I'd like to compare two approaches for calculating the confidence interval ($CI$) when estimating the mean for a sample of weighted values:

The first approach is based upon the standard error of the mean itself ($\hat{x}$):

$$ CI_{(1-\alpha)} = \hat{x} \pm t_{(\alpha/2, df)} * s / \sqrt{n} $$

The second is based upon the standard error of a proportion:

$$ CI_{(1-\alpha)} = \hat{p} \pm t_{(\alpha/2, df)} * \sqrt{\hat{p} * (1 - \hat{p}) / n} $$

The tricky part (for me) is how to combine the standard error of the weighted proportions into a population.

Consider an example: If we start with a random sample of 50 coins taken from a jar (without replacement):

qty denomination value ($w$)
15 pennies \$0.01
7 nickels \$0.05
8 dimes \$0.10
20 quarters \$0.25

Incorporating the value (or weights) of each coin's denomination into a weighted mean for all coins is trivial. The combined value of the 50-coin sample is \$6.25, so the weighted mean of a coin is \$0.1250. The standard deviation is $0.1069, so the confidence interval is \$[0.0946, 0.1554].

Alternatively, we can look at the sample as the aggregate of four populations (i.e., the four denominations of coins) and calculate $CI$s for those individual populations:

denomination proportion confidence interval
pennies 0.3000 [0.1698, 0.4302]
nickels 0.1600 [0.0558, 0.2642]
dimes 0.1400 [0.0414, 0.2386]
quarters 0.4000 [0.2608, 0.5392]

A brute-force way to pool these intervals would be to combine them in ways that maximized proportions of low- and high-value coins. E.g., to establish a lower bound, I could combine 43.02% pennies, 26.42% nickels, 4.48% dimes, and 26.08% quarters. For the upper bound, I could combine 16.98% pennies, 5.58% nickels, 23.52% dimes, and 53.92% quarters. The combinations for both the lower and upper bounds will add up to 100%.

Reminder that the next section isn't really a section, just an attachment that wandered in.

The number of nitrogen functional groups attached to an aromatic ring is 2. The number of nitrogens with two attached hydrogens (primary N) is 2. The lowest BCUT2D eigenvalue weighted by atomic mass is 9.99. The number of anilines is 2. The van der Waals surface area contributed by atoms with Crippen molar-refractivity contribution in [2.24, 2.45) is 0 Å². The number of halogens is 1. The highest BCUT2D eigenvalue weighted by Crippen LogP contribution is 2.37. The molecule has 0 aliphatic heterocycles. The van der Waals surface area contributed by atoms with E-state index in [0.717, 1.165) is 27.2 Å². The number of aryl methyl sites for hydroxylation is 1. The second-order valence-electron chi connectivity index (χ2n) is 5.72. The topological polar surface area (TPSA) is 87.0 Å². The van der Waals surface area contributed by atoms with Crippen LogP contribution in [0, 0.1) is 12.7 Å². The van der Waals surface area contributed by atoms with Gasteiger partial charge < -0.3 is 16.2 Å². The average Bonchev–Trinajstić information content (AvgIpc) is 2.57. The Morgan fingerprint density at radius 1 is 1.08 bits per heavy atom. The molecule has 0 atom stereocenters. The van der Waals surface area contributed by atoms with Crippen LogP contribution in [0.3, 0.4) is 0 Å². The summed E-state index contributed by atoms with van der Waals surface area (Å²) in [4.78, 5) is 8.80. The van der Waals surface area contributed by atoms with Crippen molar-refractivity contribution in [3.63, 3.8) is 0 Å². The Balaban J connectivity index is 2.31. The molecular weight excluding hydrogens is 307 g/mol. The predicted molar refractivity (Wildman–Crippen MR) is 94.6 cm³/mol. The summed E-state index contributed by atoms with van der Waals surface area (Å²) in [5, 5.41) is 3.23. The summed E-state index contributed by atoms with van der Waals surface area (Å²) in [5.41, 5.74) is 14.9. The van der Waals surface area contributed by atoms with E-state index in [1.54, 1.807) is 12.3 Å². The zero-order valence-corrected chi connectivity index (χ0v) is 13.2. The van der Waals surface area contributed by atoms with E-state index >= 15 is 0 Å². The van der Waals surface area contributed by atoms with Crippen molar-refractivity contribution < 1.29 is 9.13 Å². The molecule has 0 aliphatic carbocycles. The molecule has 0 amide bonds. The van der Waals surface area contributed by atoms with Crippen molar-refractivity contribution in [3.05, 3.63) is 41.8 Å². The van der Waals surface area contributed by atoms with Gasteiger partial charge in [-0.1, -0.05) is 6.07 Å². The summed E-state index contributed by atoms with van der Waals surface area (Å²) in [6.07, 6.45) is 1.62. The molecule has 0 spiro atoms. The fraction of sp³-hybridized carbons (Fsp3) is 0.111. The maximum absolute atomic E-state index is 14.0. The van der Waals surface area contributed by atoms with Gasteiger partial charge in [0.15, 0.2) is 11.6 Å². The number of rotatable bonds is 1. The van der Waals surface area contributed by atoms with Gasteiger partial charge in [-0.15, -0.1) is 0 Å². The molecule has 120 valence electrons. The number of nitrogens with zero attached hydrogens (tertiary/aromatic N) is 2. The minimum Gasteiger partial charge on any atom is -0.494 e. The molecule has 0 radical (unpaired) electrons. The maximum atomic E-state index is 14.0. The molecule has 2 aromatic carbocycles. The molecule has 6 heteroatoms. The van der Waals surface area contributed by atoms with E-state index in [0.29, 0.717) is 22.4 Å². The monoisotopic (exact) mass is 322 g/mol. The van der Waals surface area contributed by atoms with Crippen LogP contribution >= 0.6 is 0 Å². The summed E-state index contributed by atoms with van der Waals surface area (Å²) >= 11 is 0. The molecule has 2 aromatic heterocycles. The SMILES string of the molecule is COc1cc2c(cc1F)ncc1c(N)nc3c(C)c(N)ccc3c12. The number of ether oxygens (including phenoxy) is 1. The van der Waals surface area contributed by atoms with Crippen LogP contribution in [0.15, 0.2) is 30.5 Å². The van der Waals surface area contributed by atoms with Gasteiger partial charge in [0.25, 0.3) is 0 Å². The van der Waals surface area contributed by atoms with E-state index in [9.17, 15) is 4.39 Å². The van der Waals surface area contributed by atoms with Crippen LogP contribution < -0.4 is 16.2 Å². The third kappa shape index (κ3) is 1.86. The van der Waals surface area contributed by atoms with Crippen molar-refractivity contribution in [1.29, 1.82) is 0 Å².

I'm not sure that approach captures all available information, however.

What is the formula to pool the standard error for weighted proportions? Intuition suggests that pooling the standard error for multiple proportions introduces more uncertainty, but I'd like to confirm/refute that with the appropriate formula.

  • $\begingroup$ Why take this approach at all? Why not directly analyze the values themselves in the usual way? $\endgroup$ – whuber Apr 10 at 13:40
  • $\begingroup$ Thanks, @whuber. I agree that it'd be straightforward to calculate a confidence interval for the mean. However, coins have discrete values, so the sampling distribution of the mean is actually truncated normal. In extreme cases (i.e., when most of the coins are pennies or quarters), the bounds of the CI for the mean will return impossible values (i.e., lb < 0.01 or ub > 0.25). While I could likewise truncate the confidence interval, I'd prefer to use the sampled proportions of coins to avoid having to deal with the messiness of a truncated normal sampling distribution for the mean. $\endgroup$ – curious Apr 10 at 14:12
  • $\begingroup$ The sampling distribution of the mean is never exactly Normal. In your case, it is exceptionally close to Normal and the usual Normal-theory methods give optimal results. $\endgroup$ – whuber Apr 10 at 16:53
  • $\begingroup$ Thanks again, @whuber. I've reframed the question to (hopefully) focus less on the example and more on the concept that I'm trying to better understand. $\endgroup$ – curious Apr 10 at 22:00

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